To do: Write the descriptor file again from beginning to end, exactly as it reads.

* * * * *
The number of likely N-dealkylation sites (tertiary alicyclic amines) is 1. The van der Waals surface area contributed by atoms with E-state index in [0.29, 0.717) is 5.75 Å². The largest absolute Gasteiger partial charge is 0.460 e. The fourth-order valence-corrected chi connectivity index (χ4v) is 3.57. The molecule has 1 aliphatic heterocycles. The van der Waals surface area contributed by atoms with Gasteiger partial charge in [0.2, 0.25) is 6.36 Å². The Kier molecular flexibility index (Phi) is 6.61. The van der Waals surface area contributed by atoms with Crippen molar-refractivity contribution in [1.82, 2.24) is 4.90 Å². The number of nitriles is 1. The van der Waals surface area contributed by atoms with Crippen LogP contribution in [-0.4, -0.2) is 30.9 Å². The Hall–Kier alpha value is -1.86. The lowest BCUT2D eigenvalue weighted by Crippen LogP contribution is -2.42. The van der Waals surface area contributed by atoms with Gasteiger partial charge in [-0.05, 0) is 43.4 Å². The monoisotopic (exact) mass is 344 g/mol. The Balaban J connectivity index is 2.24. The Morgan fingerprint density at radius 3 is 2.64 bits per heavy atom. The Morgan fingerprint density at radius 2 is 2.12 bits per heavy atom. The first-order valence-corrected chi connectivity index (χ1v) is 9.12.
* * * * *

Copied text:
The number of likely N-dealkylation sites (tertiary alicyclic amines) is 1. The van der Waals surface area contributed by atoms with E-state index in [0.29, 0.717) is 5.75 Å². The largest absolute Gasteiger partial charge is 0.460 e. The fourth-order valence-corrected chi connectivity index (χ4v) is 3.57. The molecule has 1 aliphatic heterocycles. The van der Waals surface area contributed by atoms with Gasteiger partial charge in [0.2, 0.25) is 6.36 Å². The Kier molecular flexibility index (Phi) is 6.61. The van der Waals surface area contributed by atoms with Crippen molar-refractivity contribution in [1.82, 2.24) is 4.90 Å². The number of nitriles is 1. The van der Waals surface area contributed by atoms with Crippen LogP contribution in [-0.4, -0.2) is 30.9 Å². The Hall–Kier alpha value is -1.86. The lowest BCUT2D eigenvalue weighted by Crippen LogP contribution is -2.42. The van der Waals surface area contributed by atoms with Gasteiger partial charge in [-0.05, 0) is 43.4 Å². The monoisotopic (exact) mass is 344 g/mol. The Balaban J connectivity index is 2.24. The Morgan fingerprint density at radius 3 is 2.64 bits per heavy atom. The Morgan fingerprint density at radius 2 is 2.12 bits per heavy atom. The first-order valence-corrected chi connectivity index (χ1v) is 9.12.